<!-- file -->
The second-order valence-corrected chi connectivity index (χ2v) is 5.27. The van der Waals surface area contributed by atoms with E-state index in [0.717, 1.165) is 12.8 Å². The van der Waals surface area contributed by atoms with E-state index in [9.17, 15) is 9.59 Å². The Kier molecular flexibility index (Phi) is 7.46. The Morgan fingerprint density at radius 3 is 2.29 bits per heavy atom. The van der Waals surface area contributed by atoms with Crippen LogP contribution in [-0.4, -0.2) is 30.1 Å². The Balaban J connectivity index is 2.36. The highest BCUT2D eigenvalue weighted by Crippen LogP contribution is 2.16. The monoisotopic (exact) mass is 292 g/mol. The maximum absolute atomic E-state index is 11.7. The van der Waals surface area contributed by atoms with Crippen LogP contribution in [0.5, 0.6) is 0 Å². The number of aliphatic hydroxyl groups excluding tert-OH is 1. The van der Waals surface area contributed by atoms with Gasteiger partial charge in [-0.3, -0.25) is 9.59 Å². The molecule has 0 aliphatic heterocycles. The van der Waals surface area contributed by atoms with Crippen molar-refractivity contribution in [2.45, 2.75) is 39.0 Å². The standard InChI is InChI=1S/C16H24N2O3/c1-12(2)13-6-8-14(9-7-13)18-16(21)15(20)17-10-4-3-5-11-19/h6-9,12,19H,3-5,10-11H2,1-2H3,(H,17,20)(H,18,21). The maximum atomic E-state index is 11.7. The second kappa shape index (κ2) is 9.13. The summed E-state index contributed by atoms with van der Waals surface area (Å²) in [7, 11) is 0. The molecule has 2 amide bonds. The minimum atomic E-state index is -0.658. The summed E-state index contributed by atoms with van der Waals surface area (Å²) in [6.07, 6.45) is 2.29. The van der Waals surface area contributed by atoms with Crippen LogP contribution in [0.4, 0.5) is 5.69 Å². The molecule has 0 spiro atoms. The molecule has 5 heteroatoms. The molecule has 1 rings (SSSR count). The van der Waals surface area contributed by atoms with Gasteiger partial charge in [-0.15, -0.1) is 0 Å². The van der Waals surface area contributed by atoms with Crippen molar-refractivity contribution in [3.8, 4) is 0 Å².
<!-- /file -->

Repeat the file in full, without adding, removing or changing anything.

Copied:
The second-order valence-corrected chi connectivity index (χ2v) is 5.27. The van der Waals surface area contributed by atoms with E-state index in [0.717, 1.165) is 12.8 Å². The van der Waals surface area contributed by atoms with E-state index in [9.17, 15) is 9.59 Å². The Kier molecular flexibility index (Phi) is 7.46. The Morgan fingerprint density at radius 3 is 2.29 bits per heavy atom. The van der Waals surface area contributed by atoms with Crippen LogP contribution in [-0.4, -0.2) is 30.1 Å². The Balaban J connectivity index is 2.36. The highest BCUT2D eigenvalue weighted by Crippen LogP contribution is 2.16. The monoisotopic (exact) mass is 292 g/mol. The maximum absolute atomic E-state index is 11.7. The van der Waals surface area contributed by atoms with Crippen LogP contribution in [0.5, 0.6) is 0 Å². The number of aliphatic hydroxyl groups excluding tert-OH is 1. The van der Waals surface area contributed by atoms with Gasteiger partial charge in [-0.3, -0.25) is 9.59 Å². The molecule has 0 aliphatic heterocycles. The van der Waals surface area contributed by atoms with Crippen molar-refractivity contribution in [2.45, 2.75) is 39.0 Å². The standard InChI is InChI=1S/C16H24N2O3/c1-12(2)13-6-8-14(9-7-13)18-16(21)15(20)17-10-4-3-5-11-19/h6-9,12,19H,3-5,10-11H2,1-2H3,(H,17,20)(H,18,21). The maximum atomic E-state index is 11.7. The second kappa shape index (κ2) is 9.13. The summed E-state index contributed by atoms with van der Waals surface area (Å²) in [7, 11) is 0. The molecule has 2 amide bonds. The minimum atomic E-state index is -0.658. The summed E-state index contributed by atoms with van der Waals surface area (Å²) in [6.07, 6.45) is 2.29. The van der Waals surface area contributed by atoms with Crippen LogP contribution in [0.4, 0.5) is 5.69 Å². The molecule has 0 spiro atoms. The molecule has 5 heteroatoms. The molecule has 1 rings (SSSR count). The van der Waals surface area contributed by atoms with Gasteiger partial charge in [-0.15, -0.1) is 0 Å². The van der Waals surface area contributed by atoms with Crippen molar-refractivity contribution in [3.8, 4) is 0 Å².